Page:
PULLMAN – Kind, sensitive, intelligent, dedicated and beautiful were among the adjectives family members, friends and coaches used to describe Lauren McCluskey late Sunday afternoon.
They were among the hundreds of mourners who turned out to remember the 21-year-old University of Utah track and field athlete and Pullman High School graduate during her celebration of life at the Schweitzer Engineering Laboratories Event Center in Pullman. McCluskey was shot and killed by her former boyfriend last month on the campus of the University of Utah in Salt Lake City.
Jill McCluskey, Lauren’s mother, said her daughter was special from the beginning.
“She was driven, smart, athletically gifted and beautiful,” said Jill, who stood next to her husband, Matt. “She was hard-working and resilient.”
She said she told her daughter her sensitive nature and empathy were her superpowers.
“These abilities allowed her to really see people and show kindness to them,” Jill said.
She said she is proud of how her daughter lived her life.
“Every day right now is painful for us because I know I can’t pick up the phone and call you,” Jill said. “I can’t go on mom jogs with you when you come home from college.”
She said she was looking forward to seeing Lauren’s beautiful life unfold.
“I will let your light shine through me every day with kindness, empathy and inclusion and work toward that,” Jill said. “And I encourage everyone else to let her light shine through you in the same way.”
A large photo of McCluskey, her blue PHS letterman jacket, red Utah jacket and other memorabilia were displayed near the front of the stage Sunday.
Some of McCluskey’s friends reflected on her love for singing, dancing, animals – especially cats – and even her joy in unplanned trips to Target.
A friend said one of the greatest nights of her life was the night before McCluskey died. It was filled with singing and dancing, she said.
Another friend said her favorite thing about McCluskey was her laugh, noting she would laugh with her whole body and without a care in the world. She said the two would laugh themselves to sleep often.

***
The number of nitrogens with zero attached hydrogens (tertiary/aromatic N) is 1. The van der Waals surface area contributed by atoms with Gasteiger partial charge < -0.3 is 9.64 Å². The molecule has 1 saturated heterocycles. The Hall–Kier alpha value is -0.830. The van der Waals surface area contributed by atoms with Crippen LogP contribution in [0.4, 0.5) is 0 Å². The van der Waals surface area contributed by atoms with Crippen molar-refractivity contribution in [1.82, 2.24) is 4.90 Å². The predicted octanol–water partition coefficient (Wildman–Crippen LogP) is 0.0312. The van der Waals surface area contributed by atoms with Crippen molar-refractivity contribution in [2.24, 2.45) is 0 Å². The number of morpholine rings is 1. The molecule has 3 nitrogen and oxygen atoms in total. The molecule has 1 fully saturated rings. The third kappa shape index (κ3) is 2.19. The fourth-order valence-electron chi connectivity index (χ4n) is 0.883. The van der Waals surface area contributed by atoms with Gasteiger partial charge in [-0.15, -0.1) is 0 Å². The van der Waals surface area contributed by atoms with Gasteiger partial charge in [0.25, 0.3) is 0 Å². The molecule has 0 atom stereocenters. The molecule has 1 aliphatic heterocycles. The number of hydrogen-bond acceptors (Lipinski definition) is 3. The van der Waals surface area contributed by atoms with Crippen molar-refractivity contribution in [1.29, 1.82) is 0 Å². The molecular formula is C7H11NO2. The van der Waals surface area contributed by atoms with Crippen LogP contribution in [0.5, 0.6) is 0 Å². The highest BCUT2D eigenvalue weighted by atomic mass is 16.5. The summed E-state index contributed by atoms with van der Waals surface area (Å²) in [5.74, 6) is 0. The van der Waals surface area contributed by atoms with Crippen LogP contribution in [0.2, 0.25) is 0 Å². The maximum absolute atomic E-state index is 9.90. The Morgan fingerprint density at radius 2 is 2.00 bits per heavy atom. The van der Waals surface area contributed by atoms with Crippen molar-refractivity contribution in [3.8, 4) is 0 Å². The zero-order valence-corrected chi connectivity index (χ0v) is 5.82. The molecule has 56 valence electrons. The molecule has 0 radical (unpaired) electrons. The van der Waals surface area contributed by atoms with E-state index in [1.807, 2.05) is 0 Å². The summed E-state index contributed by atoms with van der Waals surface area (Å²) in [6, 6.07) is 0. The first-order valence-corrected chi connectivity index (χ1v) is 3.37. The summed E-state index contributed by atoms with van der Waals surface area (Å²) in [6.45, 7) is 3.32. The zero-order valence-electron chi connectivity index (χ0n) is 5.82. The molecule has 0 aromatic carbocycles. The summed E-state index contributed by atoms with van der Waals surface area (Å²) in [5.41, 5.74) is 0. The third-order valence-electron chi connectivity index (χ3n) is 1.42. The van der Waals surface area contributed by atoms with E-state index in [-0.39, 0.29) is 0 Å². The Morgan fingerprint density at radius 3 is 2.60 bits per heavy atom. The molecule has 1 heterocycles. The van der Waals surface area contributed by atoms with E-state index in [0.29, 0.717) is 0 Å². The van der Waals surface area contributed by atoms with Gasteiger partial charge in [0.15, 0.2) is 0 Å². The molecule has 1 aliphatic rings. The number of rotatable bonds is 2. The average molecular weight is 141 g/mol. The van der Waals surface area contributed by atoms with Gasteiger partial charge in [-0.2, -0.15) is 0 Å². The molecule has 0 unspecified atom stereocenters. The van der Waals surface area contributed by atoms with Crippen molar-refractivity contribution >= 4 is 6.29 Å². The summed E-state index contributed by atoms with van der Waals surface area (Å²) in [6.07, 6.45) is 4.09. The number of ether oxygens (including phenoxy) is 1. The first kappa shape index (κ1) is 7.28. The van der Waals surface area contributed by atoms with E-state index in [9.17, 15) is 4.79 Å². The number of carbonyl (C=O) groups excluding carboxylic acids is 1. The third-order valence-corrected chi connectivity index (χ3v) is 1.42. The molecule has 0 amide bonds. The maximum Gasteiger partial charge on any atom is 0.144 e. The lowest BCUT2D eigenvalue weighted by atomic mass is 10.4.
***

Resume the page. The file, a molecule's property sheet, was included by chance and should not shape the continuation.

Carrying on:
Others noted her great success as an athlete and a student.
“Lauren set high goals and expectations for herself and was always willing to work hard to meet them,” a family friend said. “She was surely destined to do great things in this world.”
Another family friend said McCluskey was drawn to deeper things in life, like philosophy, ethics and writing.
“She brought only good to this world,” she said.
One of McCluskey’s former Utah teammates said McCluskey was reserved when it came to speaking about herself, but she always wanted to know more about others.
“She had such a fun personality that would light up everyone around her,” the teammate said.
She said McCluskey was dedicated to school, athletics, her faith and friends.
“Lauren was a teammate that everyone loves to have,” the teammate said. “She was always dependable. She was almost always early – sometimes a little too early – but that just made her Lauren.”
Utah track and field coach Kyle Kepler used terms like genuine, sweet, respected and coachable to describe McCluskey. He said she had a relentless determination to improve and achieve excellence each and every day.
“She was always a great teammate,” Kepler said. “She always led by example and she cared about everyone every single day. Lauren was most definitely the person who looked in the mirror and asked, ‘How can I be a better person today than I was yesterday?’ And then she went out and tried to find that answer every day.”
University of Utah President Ruth Watkins said McCluskey was exactly the type of student who makes any university campus vibrant.
She said it was an honor to posthumously award a communication degree to McCluskey.
Watkins said a scholarship fund established in McCluskey’s name has collected more than enough money to be endowed already – nearly $50,000 and counting, with contributions from all over the world. Watkins said the university will be able to provide the first scholarships in McCluskey’s name next fall.
“Lauren will always be remembered at the University of Utah,” Watkins said.
Local journalism is essential.
Give directly to The Spokesman-Review's Northwest Passages community forums series -- which helps to offset the costs of several reporter and editor positions at the newspaper -- by using the easy options below. Gifts processed in this system are not tax deductible, but are predominately used to help meet the local financial requirements needed to receive national matching-grant funds.
Subscribe now to get breaking news alerts in your email inbox
Get breaking news delivered to your inbox as it happens.